College sports generate approximately $8 billion each year for the National C[artel] Athletic Association and its member institutions. Most of this revenue flows from lucrative television broadcasting deals, which often incorporate the right to commercialize and sell the names, images, and likenesses of college athletes. Under its current revenue scheme, student-athletes—85 percent of whom live below the poverty line—receive a share of zero. For over a century, we’ve justified this exploitative distribution scheme under a cloak of student-athlete “amateurism.” Antitrust challenges to the NCAA’s amateurism rules clash with the assumption that “amateurism” is a revered tradition and an important tenet …


Improving Gender Equity Through The Controlling Authority Of The Ncaa, Lauren Mccoy Coffey Jan 2022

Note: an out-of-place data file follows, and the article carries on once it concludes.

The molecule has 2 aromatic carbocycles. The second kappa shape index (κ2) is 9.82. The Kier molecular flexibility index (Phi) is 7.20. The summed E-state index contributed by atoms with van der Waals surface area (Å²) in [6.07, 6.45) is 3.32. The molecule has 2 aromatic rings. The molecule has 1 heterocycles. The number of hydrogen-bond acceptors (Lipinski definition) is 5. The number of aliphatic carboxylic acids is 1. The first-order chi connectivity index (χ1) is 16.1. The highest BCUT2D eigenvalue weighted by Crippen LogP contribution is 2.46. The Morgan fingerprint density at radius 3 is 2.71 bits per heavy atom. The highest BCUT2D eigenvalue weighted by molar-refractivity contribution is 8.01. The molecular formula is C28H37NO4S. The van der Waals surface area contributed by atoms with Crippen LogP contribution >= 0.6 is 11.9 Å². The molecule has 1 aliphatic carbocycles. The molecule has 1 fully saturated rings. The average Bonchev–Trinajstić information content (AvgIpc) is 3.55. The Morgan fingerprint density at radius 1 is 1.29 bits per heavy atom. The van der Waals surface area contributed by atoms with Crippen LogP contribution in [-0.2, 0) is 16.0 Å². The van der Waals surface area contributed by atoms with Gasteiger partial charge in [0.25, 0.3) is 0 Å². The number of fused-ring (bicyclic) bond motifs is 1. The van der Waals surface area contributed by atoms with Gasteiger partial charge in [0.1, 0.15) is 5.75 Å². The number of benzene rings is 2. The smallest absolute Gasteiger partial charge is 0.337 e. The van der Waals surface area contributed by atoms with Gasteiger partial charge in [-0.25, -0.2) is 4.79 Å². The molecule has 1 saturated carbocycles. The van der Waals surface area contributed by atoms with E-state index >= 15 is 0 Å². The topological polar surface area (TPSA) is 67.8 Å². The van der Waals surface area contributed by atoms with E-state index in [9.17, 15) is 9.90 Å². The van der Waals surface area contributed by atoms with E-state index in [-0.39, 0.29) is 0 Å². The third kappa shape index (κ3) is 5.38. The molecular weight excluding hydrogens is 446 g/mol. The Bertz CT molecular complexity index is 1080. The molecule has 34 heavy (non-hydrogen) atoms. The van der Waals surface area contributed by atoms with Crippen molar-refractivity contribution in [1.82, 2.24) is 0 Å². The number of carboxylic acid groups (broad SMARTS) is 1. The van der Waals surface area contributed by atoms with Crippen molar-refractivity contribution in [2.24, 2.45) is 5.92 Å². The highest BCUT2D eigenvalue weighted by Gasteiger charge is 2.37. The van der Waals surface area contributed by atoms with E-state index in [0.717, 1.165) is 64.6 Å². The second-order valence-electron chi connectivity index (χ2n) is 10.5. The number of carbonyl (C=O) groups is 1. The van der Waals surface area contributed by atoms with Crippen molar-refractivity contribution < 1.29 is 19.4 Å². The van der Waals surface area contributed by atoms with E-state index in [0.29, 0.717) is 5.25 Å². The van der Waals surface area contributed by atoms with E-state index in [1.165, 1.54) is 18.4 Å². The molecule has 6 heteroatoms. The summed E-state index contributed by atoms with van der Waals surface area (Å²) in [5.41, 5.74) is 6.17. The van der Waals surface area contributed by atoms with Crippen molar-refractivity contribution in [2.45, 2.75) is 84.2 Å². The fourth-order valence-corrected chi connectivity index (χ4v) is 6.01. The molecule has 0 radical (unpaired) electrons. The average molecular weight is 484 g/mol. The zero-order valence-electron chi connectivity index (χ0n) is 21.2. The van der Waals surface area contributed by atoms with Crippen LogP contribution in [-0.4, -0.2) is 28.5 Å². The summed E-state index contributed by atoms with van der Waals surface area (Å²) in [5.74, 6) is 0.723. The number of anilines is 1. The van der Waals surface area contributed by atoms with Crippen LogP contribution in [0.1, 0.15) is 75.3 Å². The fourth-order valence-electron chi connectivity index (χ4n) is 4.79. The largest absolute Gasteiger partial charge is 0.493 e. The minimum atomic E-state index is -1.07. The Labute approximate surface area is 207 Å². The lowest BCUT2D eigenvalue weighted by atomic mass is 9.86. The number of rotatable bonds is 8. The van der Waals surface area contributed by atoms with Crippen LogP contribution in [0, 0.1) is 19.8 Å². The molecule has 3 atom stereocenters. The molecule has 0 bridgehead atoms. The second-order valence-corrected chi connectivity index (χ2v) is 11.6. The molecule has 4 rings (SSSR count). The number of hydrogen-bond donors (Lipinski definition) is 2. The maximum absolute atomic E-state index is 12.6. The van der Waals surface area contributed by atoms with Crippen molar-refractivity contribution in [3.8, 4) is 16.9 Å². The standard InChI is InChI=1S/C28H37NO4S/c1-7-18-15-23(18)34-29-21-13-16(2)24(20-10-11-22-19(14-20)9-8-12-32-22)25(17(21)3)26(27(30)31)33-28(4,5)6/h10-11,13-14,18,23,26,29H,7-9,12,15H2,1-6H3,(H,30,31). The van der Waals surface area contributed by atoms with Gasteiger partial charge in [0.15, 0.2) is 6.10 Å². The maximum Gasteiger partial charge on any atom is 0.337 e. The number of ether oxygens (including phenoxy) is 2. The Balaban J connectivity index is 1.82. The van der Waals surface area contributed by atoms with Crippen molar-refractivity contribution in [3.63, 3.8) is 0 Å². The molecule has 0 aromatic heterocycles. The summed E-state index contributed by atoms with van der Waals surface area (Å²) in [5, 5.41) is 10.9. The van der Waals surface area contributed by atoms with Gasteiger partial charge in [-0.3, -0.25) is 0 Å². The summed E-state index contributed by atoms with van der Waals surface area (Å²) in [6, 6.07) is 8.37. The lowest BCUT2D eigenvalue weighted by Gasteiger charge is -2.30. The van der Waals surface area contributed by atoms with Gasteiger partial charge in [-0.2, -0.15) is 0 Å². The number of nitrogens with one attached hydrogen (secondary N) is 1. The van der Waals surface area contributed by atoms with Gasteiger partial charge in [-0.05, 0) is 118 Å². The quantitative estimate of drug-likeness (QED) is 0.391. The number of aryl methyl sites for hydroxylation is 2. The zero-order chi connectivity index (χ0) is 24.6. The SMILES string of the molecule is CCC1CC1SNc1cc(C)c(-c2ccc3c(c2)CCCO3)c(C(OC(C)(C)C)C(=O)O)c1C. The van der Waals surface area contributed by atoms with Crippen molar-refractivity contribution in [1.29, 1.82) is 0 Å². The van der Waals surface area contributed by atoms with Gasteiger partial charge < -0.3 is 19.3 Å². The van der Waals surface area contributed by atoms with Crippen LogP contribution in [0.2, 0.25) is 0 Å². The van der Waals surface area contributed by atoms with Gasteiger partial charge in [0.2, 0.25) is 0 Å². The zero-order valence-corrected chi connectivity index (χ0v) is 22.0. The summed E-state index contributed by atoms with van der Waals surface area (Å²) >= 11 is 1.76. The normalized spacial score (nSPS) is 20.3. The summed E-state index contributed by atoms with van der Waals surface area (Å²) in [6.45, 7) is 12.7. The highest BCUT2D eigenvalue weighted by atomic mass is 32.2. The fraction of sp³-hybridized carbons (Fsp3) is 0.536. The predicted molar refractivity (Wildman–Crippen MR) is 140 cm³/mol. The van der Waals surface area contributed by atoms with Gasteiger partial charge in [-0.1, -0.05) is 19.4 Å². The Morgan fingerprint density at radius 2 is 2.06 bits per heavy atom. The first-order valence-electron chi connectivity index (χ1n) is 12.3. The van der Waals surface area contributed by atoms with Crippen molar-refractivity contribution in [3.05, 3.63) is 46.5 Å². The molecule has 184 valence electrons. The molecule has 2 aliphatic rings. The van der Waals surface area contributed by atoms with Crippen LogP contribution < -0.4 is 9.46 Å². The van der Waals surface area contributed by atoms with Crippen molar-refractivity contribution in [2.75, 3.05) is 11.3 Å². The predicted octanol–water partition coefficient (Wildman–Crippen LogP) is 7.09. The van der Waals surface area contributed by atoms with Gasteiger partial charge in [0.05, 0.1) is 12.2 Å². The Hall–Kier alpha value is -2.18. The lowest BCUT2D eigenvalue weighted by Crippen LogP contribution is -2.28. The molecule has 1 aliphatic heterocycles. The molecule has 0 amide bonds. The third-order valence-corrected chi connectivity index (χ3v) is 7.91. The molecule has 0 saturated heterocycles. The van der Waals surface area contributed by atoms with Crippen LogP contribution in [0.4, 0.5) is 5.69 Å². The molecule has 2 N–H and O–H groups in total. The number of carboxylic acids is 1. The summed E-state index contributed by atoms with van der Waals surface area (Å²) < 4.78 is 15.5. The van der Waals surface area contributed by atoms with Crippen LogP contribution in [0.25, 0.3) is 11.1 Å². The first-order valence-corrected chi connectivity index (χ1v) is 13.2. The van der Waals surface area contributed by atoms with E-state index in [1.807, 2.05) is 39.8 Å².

Improving Gender Equity Through The Controlling Authority Of The Ncaa, Lauren Mccoy Coffey

Marquette Sports Law Review

No abstract provided.


Title Ix Hypocrisy Continues After Ncaa V. Alston, Maci Edwards, Walter Champion Jan 2022

Title Ix Hypocrisy Continues After Ncaa V. Alston, Maci Edwards, Walter Champion

Marquette Sports Law Review

No abstract provided.


A Miser’S Rule Of Reason: The Supreme Court And Antitrust Limits On Student Athlete Compensation, Herbert J. Hovenkamp Jan 2022

A Miser’S Rule Of Reason: The Supreme Court And Antitrust Limits On Student Athlete Compensation, Herbert J. Hovenkamp

All Faculty Scholarship

The unanimous Supreme Court decision in NCAA v. Alston is its most important probe of antitrust’s rule of reason in decades. The decision implicates several issues, including the role of antitrust in labor markets, how antitrust applies to institutions that have an educational mission as well as involvement in a large commercial enterprise, and how much leeway district courts should have in creating decrees that contemplate ongoing administration.

The Court accepted what has come to be the accepted framework: the plaintiff must make out a prima facie case of competitive harm. Then the burden shifts to the defendant to produce …